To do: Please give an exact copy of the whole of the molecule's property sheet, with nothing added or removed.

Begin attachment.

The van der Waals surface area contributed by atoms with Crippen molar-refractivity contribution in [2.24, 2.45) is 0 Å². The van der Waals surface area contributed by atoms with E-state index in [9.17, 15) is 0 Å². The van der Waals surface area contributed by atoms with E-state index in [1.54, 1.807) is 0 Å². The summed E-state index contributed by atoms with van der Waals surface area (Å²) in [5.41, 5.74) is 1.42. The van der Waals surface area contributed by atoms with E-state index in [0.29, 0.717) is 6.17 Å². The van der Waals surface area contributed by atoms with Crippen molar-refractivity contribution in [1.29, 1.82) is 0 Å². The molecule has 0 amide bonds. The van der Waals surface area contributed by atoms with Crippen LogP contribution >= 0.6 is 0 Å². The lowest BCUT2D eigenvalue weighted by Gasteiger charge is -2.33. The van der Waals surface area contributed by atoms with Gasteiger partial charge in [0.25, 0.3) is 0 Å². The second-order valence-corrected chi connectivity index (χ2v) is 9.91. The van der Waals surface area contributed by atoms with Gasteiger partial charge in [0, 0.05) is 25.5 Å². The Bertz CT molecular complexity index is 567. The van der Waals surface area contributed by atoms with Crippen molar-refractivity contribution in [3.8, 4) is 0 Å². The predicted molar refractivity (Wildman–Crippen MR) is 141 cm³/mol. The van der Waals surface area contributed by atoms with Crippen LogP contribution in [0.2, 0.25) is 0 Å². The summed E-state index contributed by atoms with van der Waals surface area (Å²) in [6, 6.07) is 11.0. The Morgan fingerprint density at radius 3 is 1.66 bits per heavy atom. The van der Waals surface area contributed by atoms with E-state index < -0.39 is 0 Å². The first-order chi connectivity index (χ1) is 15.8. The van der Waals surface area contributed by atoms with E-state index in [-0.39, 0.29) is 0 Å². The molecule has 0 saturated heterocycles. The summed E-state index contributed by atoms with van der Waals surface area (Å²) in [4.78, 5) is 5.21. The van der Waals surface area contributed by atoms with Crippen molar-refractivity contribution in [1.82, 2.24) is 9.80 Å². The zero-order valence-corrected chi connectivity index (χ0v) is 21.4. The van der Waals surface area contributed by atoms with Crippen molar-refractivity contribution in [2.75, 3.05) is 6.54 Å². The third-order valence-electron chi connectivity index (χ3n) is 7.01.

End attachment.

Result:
The van der Waals surface area contributed by atoms with Crippen molar-refractivity contribution in [2.24, 2.45) is 0 Å². The van der Waals surface area contributed by atoms with E-state index in [9.17, 15) is 0 Å². The van der Waals surface area contributed by atoms with E-state index in [1.54, 1.807) is 0 Å². The summed E-state index contributed by atoms with van der Waals surface area (Å²) in [5.41, 5.74) is 1.42. The van der Waals surface area contributed by atoms with E-state index in [0.29, 0.717) is 6.17 Å². The van der Waals surface area contributed by atoms with Crippen molar-refractivity contribution in [1.29, 1.82) is 0 Å². The molecule has 0 amide bonds. The van der Waals surface area contributed by atoms with Crippen LogP contribution >= 0.6 is 0 Å². The lowest BCUT2D eigenvalue weighted by Gasteiger charge is -2.33. The van der Waals surface area contributed by atoms with Gasteiger partial charge in [0.25, 0.3) is 0 Å². The second-order valence-corrected chi connectivity index (χ2v) is 9.91. The van der Waals surface area contributed by atoms with Gasteiger partial charge in [0, 0.05) is 25.5 Å². The Bertz CT molecular complexity index is 567. The van der Waals surface area contributed by atoms with Crippen molar-refractivity contribution in [3.8, 4) is 0 Å². The predicted molar refractivity (Wildman–Crippen MR) is 141 cm³/mol. The van der Waals surface area contributed by atoms with Crippen LogP contribution in [0.2, 0.25) is 0 Å². The summed E-state index contributed by atoms with van der Waals surface area (Å²) in [6, 6.07) is 11.0. The Morgan fingerprint density at radius 3 is 1.66 bits per heavy atom. The van der Waals surface area contributed by atoms with E-state index < -0.39 is 0 Å². The first-order chi connectivity index (χ1) is 15.8. The van der Waals surface area contributed by atoms with E-state index in [-0.39, 0.29) is 0 Å². The molecule has 0 saturated heterocycles. The summed E-state index contributed by atoms with van der Waals surface area (Å²) in [4.78, 5) is 5.21. The van der Waals surface area contributed by atoms with Crippen molar-refractivity contribution in [1.82, 2.24) is 9.80 Å². The zero-order valence-corrected chi connectivity index (χ0v) is 21.4. The van der Waals surface area contributed by atoms with Crippen molar-refractivity contribution in [2.75, 3.05) is 6.54 Å². The third-order valence-electron chi connectivity index (χ3n) is 7.01.